Sunday, October 29, 2017

Reformation Lamentation

I just finished reading A Column of Fire, the third of Ken Follett’s volumes of historical fiction set in the Middle Ages. This one portrays life in the 1500’s in the wake of Catholic Priest Father Martin Luther’s October 31, 1517, courageous attempt to inspire reform of his church.

Follett’s novel and all the current celebration of the 500th anniversary of Father Martin’s action inspired me to review the Reformation years as described in my Lutheran Seminary textbook, The Story of Christianity by Justo L. Gonzalez. Follett’s thousand or so pages are an elaboration of probably a dozen or so in the textbook, mostly focused on the people driving and caught up in the competition between Catholic “Bloody Mary” Tudor, Protestant Elizabeth I, and Catholic Mary “Queen of Scots” Stuart, potential successor put to death on orders of Elizabeth.

Elizabeth and Mary Tudor were half-sisters and Elizabeth and Mary Stuart were cousins so I suppose one could say it was just a murderous family squabble. A summary statement from Gonzalez: “The total number of those executed for religious reasons during Elizabeth’s reign was approximately the same as those who died under her half sister Mary Tudor though it should be remembered that Elizabeth’s reign was almost ten times as long as Mary’s.” The heroes of Follett’s story are those suffering the persecution and fighting for religious freedom.

The Gonzalez text relates the burning at the stake, in Calvin’s Geneva, with Calvin’s consent, of Michael Servetus, a Spanish physician condemned by both Protestants and Catholics for heresy. Servetus is credited with having argued “that the union of church and state after Constantine’s conversion was in truth a great apostasy.” I think Servetus was exactly right and that it was that union, entangling the Church, the Body of Christ, in political intrigue and granting it political and temporal power, even the power to identify, label, and condemn to death heretics, which nurtured corruption and finally triggered the destructive reformation of the sixteenth century. Well, at least Calvin is reported to have argued for beheading rather than burning Servetus because it involved less suffering.

So, I find little to celebrate about the Reformation but much to lament.

I lament that union of Church and State which actually was finalized under the Emperor Theodosius I who decreed that all citizens of the Roman Empire were to be Christian. That, of course, led to lots of mass baptisms without the benefit of catechesis, either before or after the event, never a good idea.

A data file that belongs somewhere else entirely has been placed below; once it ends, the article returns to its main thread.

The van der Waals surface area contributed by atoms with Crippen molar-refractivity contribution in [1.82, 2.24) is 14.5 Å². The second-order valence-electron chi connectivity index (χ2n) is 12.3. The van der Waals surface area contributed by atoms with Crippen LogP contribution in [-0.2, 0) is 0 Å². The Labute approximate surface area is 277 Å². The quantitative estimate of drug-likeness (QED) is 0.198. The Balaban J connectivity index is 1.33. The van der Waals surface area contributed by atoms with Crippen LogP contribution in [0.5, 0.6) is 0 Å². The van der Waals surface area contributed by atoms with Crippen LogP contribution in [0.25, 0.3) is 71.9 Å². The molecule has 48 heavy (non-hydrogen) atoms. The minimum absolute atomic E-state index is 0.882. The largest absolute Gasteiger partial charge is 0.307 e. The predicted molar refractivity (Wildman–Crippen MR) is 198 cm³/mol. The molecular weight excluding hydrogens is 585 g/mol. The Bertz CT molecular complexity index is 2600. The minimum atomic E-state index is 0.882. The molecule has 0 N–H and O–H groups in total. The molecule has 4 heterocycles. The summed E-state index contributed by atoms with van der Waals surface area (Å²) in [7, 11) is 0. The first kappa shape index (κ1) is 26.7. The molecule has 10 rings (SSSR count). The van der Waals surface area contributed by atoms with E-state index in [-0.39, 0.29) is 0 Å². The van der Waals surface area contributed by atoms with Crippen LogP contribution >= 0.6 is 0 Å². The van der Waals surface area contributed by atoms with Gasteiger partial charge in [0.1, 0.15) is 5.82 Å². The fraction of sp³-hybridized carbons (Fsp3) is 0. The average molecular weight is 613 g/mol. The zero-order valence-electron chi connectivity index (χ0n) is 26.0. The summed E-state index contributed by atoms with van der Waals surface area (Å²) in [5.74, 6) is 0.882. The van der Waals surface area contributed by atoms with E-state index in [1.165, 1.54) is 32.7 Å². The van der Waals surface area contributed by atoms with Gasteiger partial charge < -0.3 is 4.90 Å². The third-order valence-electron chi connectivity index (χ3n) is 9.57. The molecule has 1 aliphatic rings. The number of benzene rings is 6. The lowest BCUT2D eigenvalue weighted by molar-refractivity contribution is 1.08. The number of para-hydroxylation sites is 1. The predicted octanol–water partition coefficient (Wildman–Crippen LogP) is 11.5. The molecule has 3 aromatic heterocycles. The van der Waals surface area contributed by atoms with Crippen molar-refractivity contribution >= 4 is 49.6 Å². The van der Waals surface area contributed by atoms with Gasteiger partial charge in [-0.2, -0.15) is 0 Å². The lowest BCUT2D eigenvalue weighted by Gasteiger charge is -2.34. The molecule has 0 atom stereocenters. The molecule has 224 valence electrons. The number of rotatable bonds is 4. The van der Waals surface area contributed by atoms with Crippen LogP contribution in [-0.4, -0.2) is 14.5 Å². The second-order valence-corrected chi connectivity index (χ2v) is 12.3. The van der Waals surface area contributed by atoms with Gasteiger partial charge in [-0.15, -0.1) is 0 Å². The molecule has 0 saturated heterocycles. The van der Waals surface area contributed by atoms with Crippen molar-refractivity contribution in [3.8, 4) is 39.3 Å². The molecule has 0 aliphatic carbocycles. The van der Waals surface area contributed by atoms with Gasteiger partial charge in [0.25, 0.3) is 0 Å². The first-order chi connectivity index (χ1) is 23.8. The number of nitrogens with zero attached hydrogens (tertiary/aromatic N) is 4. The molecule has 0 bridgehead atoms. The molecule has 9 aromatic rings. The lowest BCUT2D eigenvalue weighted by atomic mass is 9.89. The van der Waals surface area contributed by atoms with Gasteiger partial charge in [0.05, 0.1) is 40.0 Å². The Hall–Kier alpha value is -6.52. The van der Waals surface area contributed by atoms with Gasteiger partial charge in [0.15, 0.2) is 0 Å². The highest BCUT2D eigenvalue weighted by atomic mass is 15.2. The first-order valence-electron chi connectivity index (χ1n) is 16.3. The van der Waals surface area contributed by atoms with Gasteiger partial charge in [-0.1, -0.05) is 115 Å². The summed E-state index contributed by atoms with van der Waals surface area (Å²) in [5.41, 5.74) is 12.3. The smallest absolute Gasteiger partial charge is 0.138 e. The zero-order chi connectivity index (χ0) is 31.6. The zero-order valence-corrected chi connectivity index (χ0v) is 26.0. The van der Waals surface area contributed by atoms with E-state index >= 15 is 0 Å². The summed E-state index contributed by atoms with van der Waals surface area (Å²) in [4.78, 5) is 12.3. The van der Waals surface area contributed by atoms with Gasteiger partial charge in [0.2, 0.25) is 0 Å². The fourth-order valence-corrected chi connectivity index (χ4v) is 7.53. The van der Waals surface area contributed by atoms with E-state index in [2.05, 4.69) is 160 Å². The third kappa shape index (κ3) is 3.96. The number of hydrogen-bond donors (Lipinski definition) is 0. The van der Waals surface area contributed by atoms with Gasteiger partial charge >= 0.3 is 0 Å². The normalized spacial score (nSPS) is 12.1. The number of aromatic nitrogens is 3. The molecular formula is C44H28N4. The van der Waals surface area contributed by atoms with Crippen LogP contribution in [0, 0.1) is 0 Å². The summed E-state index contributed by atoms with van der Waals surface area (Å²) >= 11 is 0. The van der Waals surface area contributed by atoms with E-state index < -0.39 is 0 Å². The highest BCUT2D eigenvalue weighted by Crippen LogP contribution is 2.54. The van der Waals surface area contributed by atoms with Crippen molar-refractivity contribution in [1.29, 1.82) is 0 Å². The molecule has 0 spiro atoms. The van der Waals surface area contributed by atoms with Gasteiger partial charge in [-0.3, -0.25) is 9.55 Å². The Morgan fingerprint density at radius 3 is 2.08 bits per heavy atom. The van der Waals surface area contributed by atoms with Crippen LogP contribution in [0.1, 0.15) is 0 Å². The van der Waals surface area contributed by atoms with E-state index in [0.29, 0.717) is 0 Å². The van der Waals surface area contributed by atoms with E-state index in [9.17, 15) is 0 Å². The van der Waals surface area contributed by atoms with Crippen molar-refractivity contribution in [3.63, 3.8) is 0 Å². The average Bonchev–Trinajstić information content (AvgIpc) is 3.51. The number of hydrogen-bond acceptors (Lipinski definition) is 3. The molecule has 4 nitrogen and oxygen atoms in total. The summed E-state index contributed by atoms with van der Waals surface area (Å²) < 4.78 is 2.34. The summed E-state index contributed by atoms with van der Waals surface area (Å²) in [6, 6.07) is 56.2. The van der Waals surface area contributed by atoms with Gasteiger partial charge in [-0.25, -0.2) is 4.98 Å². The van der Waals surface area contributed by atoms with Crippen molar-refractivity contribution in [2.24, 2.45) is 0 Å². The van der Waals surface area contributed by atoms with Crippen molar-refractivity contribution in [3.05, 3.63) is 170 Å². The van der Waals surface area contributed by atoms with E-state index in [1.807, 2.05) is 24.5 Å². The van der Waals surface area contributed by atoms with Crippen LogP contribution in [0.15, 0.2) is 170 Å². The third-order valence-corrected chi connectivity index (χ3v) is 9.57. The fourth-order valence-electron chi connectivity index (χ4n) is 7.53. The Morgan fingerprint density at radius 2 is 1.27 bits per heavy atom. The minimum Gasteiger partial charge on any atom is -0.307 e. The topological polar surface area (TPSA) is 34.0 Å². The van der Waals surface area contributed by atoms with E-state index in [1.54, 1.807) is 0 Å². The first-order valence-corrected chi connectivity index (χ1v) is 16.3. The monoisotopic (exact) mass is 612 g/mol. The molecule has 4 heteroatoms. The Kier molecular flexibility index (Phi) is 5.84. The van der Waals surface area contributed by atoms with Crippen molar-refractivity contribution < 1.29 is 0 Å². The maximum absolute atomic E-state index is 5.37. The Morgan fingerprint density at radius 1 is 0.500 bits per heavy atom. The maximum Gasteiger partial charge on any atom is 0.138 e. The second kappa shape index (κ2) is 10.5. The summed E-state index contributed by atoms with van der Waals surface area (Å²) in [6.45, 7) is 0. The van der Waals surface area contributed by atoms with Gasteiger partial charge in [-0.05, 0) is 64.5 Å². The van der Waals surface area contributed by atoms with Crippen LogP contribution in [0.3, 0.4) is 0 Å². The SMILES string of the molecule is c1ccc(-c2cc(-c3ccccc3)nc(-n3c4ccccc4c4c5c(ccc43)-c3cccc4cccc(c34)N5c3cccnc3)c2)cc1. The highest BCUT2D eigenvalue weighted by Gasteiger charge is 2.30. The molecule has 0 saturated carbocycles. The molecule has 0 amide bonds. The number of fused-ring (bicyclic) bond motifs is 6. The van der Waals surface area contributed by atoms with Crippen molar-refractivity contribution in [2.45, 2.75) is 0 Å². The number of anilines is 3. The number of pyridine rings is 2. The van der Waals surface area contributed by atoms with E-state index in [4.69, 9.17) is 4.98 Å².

I lament the Church corruption that was nurtured and grew in that atmosphere of temporal power and motivated Martin Luther’s posting of a formal list of grievances. Lord Acton spoke the truth: “Power tends to corrupt and absolute power corrupts absolutely. Great men are almost always bad men…”

I lament Henry VIII’s “Dissolution of the Monasteries” of England, Wales, and Ireland. It was worse than it sounds.

I lament the torture and killing, by Protestants and Catholics, of thousands of Protestants and Catholics, for heresy. At least during the early years of persecution of the Church, Christians were being killed and burned by pagan rulers and not by "professing" Christians. 

I lament the killing of those poor folks who were not "Protestants" because they followed neither Luther, nor Calvin, nor Zwingli, nor Knox, but who decided that baptism was valid only if by total immersion of professing believers, received such a baptism, and then suffered death by "the third baptism," drowned at the hands of "Protestant Christians."

I lament the Thirty Years War, fought over enforced geographic religious divisions based only on political and personal considerations, “Christians” fighting “Christians,” which resulted in the death of approximately 20% of the population of Germany.

I lament that even a hundred years after the Thirty Years War, thousands of Protestants were expelled from Austria and became refugees, some settling in Georgia and South Carolina and founding a bank. Google it if you want the details.